The fashion industry is finally acknowledging its problem of being the second most environmentally unfriendly industry on the planet. Isn’t it ironic that a business primarily concerned with beauty causes such environmental destruction, particularly when nearly every designer claims to be inspired by nature?
As much as I adore fashion and style, I make an extra effort to choose well-made clothes with longevity, and avoid overly short-lived trendy items. This DEFINITELY doesn’t mean I wear only ‘classic’ items. Quite the contrary! I simply buy items I truly love (mostly bold statement pieces with a few basics thrown in) that can be styled and worn various ways for many years.
Having a truly ‘green’ or sustainable wardrobe can be very complicated; it isn’t feasible for consumers to investigate international supply chains and examine carbon footprints for every purchase. There are new companies, like Positive Luxury, who make this easier and do all the investigative legwork for us. There are also apps, like Good On You, which rate companies based on their commitment to ethical manufacturing. I expect many more of these to emerge as consumers start to ask “Who made my clothes?” and “How can this garment be so cheap?”
So, what can we do now? How do we start? Here is what I do:
1. Wear natural fibres. That alone cuts out almost all of fast fashion. Synthetic fibres release harmful micro plastics into the waterways when they are washed, they take much longer to break down in landfills, and they emit harmful substances as they break down. Natural fibres don’t just feel better, they are better for the planet, long term.
2. Buy Organic. This is harder to find, but organic natural fibres are better for the earth. Organic cotton uses less water and no harmful pesticides, unlike conventional cotton. GOTS-certified cotton ensures that the labourers are paid a living wage, as nearly all cotton is grown in the developing world where regulations are scarce. British woman-owned brand Loskey is my go-to brand for cotton (the classic V is my favourite style).
3. Buy Less. Wear and re-wear good clothes. Always choose quality over quantity.
4. Buy Must Haves. Not someone else’s must haves, your must haves. If the look and fit are amazing on you, and you feel great in it, you will get loads of wear out of it. Only buy what thrills you.
5. Buy Vintage and Donate. Whether it is from Ebay or a local charity shop, buying vintage gives clothes a second life. Also, always give your own unloved or unworn items to a charity shop; just because you don’t love it doesn’t mean someone else won’t. I’m shocked at the recent statistics: in the UK, 300,000 tonnes or £12.5 billion of wearable clothes are discarded and end up in our landfills.
6. Don’t buy cheap clothes. If it seems too good to be true, it is. Someone (or everyone) in the supply chain is not being paid a fair wage so that multinational brands can profit from mispriced clothing. Vote with your wallet for brands whose business ethics you value.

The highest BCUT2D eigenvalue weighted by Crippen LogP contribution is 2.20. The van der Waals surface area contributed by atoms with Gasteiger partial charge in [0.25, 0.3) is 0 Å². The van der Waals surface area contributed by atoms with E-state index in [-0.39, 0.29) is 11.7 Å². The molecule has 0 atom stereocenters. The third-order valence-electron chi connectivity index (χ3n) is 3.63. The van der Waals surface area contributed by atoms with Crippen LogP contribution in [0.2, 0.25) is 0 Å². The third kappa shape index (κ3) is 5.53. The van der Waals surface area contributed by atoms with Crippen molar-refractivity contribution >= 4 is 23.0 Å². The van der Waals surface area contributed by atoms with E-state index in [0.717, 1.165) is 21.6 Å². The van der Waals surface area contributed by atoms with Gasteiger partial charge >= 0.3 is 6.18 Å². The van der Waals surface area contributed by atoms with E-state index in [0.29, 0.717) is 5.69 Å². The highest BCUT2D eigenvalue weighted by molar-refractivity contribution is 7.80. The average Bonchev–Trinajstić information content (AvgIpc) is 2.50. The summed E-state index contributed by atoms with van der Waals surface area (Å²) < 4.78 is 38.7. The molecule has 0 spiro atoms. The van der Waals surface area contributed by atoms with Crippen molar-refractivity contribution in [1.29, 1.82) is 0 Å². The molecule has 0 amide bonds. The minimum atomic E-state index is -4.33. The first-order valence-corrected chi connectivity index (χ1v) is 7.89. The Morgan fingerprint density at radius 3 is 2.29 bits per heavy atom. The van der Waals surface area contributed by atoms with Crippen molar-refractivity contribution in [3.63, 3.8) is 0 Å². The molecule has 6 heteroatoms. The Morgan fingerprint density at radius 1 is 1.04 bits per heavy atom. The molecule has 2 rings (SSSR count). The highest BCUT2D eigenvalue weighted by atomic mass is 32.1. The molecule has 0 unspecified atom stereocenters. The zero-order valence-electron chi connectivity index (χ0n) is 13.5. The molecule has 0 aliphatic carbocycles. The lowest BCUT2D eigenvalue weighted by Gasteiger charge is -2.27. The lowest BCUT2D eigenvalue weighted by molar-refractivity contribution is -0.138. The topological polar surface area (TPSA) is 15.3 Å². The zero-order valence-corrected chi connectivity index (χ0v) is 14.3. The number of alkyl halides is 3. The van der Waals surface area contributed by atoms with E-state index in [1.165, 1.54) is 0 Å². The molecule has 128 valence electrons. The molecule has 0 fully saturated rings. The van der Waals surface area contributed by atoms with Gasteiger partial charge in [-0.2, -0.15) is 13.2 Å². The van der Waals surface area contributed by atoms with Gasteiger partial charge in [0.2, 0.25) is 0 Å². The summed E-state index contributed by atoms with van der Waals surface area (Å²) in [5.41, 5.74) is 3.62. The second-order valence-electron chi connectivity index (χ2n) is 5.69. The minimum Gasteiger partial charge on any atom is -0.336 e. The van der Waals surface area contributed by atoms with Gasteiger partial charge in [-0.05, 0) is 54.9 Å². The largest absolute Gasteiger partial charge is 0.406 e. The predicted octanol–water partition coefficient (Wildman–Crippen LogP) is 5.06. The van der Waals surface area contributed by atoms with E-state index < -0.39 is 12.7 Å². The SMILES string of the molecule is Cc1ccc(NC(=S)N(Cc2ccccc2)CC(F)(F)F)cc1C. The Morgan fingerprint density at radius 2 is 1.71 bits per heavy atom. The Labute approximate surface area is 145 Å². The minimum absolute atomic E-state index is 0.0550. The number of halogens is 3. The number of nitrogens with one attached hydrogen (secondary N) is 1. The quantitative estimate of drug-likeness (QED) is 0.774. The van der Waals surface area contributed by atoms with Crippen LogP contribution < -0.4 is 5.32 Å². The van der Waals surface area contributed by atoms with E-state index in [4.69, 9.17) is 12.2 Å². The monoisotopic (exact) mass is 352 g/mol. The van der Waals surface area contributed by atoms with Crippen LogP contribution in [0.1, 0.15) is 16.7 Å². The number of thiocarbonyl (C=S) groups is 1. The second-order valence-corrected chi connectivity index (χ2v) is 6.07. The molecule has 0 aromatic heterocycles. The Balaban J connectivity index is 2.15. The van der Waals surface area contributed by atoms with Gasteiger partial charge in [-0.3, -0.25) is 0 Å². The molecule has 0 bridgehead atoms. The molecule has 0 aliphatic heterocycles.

When we went skiing in the Austrian Alps a few weeks ago (how did February go by so quickly?), I wanted a VERY warm new sweater/jumper, because temperatures go way below freezing at night. The family house we stay in is very rustic (see above), so the knit needed to be extremely hard-wearing. I hate synthetic fibres, so that ruled out most of the colourful acrylic Topshop stuff that was dangling in my Inbox. It also ruled out cashmere, because I didn’t want to ruin any of my favourite pieces on the rough timber furniture. I also don’t like wearing ANYTHING that falls into the ‘sporty’ or ‘activewear’ category in cold weather; wearing a zippered fleece or a windbreaker makes me instantly feel like I must be doing something very wrong in my life (!) so I avoid them completely.
I was inspired by my dear eco warrior friend, Michelle Tyler, to give vintage items a shot. Quite honestly, I usually find most vintage pieces I really want are either insanely expensive or not in my size. I don’t possess the sort of patience required to unearth vintage truffles from among all the rubbish. However, once I started looking on Ebay (I have been crazy about Ebay since it first launched… I mean, you don’t just buy things, you WIN auctions!) I was spoiled for choice. I specifically wanted a (by keyword): Vintage Men’s Nordic Wool Ski Sweater/Jumper. I already had one in cream, but I wanted a very oversized one to wear over leggings and multiple layers. I found exactly the sweater I wanted– huge, vintage, warm, colourful, and machine-washable on the wool cycle.
The slouchy fit I was after
The cream one I already owned
Trying hard not to squint while facing a wall of snow in front of me. Lighting is everything!
What I like about these sweaters is that no one in Austria wears them since they are Norwegian, but they still look right at home in the Alpine snow. They are made for the extreme cold. I hope between now and next winter I might be able to find a red one to add to my men’s 1970’s Norwegian ski jumper collection. I’ll look for one with reindeer on it, so I can sew a tiny red sequin on the nose of one of the reindeer!